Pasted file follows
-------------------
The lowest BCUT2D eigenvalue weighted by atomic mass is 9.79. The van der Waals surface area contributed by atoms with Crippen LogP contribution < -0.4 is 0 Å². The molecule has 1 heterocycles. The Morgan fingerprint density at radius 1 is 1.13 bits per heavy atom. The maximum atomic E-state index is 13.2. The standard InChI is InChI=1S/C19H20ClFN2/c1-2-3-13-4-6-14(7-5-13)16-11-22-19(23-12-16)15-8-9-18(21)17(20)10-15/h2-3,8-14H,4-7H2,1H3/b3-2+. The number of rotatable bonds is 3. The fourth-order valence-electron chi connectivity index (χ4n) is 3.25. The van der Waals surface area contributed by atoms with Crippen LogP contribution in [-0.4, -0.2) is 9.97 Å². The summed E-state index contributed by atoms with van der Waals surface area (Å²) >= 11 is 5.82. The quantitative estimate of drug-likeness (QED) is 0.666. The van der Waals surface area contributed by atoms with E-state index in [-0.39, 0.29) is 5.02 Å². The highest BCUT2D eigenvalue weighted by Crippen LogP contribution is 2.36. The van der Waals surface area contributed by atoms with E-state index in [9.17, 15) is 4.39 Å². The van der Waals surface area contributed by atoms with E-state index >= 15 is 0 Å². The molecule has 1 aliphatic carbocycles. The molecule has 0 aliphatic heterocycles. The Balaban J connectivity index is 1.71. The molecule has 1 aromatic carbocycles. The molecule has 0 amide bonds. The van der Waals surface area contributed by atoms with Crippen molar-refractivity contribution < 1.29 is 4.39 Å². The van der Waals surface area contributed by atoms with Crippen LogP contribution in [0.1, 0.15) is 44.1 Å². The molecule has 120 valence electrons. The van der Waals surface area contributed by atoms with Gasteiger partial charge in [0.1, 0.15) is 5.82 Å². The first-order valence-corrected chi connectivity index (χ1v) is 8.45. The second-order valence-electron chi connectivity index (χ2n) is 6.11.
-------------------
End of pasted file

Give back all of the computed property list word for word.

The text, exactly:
The lowest BCUT2D eigenvalue weighted by atomic mass is 9.79. The van der Waals surface area contributed by atoms with Crippen LogP contribution < -0.4 is 0 Å². The molecule has 1 heterocycles. The Morgan fingerprint density at radius 1 is 1.13 bits per heavy atom. The maximum atomic E-state index is 13.2. The standard InChI is InChI=1S/C19H20ClFN2/c1-2-3-13-4-6-14(7-5-13)16-11-22-19(23-12-16)15-8-9-18(21)17(20)10-15/h2-3,8-14H,4-7H2,1H3/b3-2+. The number of rotatable bonds is 3. The fourth-order valence-electron chi connectivity index (χ4n) is 3.25. The van der Waals surface area contributed by atoms with Crippen LogP contribution in [-0.4, -0.2) is 9.97 Å². The summed E-state index contributed by atoms with van der Waals surface area (Å²) >= 11 is 5.82. The quantitative estimate of drug-likeness (QED) is 0.666. The van der Waals surface area contributed by atoms with E-state index in [-0.39, 0.29) is 5.02 Å². The highest BCUT2D eigenvalue weighted by Crippen LogP contribution is 2.36. The van der Waals surface area contributed by atoms with E-state index in [9.17, 15) is 4.39 Å². The van der Waals surface area contributed by atoms with E-state index >= 15 is 0 Å². The molecule has 1 aliphatic carbocycles. The molecule has 0 aliphatic heterocycles. The Balaban J connectivity index is 1.71. The molecule has 1 aromatic carbocycles. The molecule has 0 amide bonds. The van der Waals surface area contributed by atoms with Crippen molar-refractivity contribution < 1.29 is 4.39 Å². The van der Waals surface area contributed by atoms with Crippen LogP contribution in [0.1, 0.15) is 44.1 Å². The molecule has 120 valence electrons. The van der Waals surface area contributed by atoms with Gasteiger partial charge in [0.1, 0.15) is 5.82 Å². The first-order valence-corrected chi connectivity index (χ1v) is 8.45. The second-order valence-electron chi connectivity index (χ2n) is 6.11.